Kristen, a teenage human trafficking victim now charged with felony trafficking crimes, will likely be released Tuesday or Wednesday after spending seven months in the Sedgwick County Jail, a judge said.
The judge gave Kristen six months to redirect her life away from human trafficking activity and warned that she could be jailed for more than 16 years if she fails.
The Wichita Eagle is not using Kristen’s last name because it does not name victims of sex crimes without their permission.
“Most great testimonies in life arise from tragedies,” District Judge Kevin Smith told her in a hearing Tuesday. “No one in this courtroom can relate to what happened to you in life.
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“But now a lot of people have stuck their necks out for you. You need to understand how serious this is.”
Kristen, 18, was jailed seven months ago and charged with three felonies. In court documents, police said they believed she aided a 16-year-old girl in selling herself for money. She faced a hearing on Tuesday where Smith was scheduled to decide whether she would be charged as an adult for the crimes she was accused of as a juvenile.
But on the recommendation of both prosecutors and defense attorney Steve House, Smith continued that hearing to September and told Kristen she must spend that time complying with a plan drawn up to help her by Wichita State University’s Center for Combating Human Trafficking.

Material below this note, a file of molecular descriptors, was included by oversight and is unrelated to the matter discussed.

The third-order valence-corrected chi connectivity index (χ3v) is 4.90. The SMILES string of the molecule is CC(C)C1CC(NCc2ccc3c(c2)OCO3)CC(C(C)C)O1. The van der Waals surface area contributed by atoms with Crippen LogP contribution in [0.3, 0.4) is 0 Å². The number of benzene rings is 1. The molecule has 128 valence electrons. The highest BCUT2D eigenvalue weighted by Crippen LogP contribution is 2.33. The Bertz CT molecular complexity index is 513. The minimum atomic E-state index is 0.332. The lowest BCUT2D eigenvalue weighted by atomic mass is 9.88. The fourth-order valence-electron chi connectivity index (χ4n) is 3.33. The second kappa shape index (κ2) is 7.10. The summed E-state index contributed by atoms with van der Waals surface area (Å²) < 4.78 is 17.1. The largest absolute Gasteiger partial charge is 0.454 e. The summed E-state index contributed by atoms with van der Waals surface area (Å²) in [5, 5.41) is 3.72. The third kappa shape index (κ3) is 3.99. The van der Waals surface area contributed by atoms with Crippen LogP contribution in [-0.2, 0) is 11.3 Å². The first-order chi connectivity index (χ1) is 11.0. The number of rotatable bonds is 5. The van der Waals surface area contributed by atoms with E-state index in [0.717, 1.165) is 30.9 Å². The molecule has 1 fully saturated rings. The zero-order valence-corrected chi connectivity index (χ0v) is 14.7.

The center’s director, Karen Countryman-Roswurm, has said that Kristen needs help rather than jail. Sedgwick County District Attorney Marc Bennett has said his office could not ignore evidence gathered by Wichita police.
Under the plan recommended by the center, Kristen will be released to the custody of a Wichita couple. That couple must agree to the terms of a $5,000 bond, the judge said. The terms of that bond will not require the couple to put up the money, but Smith told Kristen that if she violates the terms of her release, she might go to jail and the couple might be held liable for the money.
House, her defense attorney, said after the hearing that people working with her will help her try to find a job and get into classes at Butler Community College.
Center staff also will find other options to improve her life, said Risa Rehmert, who works at the center. Rehmert visited Kristen in jail once a week for months.
“We want her to choose some of this,” Rehmert said. “She hasn’t been able to choose a lot of things in her life.”
Kristen first became a prominent victim of human trafficking at age 13.
Police brought her out of a human trafficker’s trailer in Wichita. Her story of being traumatized and abused by Wichita pimps inspired the founding of ICT S.O.S., a local charity to help human trafficking victims and other vulnerable children.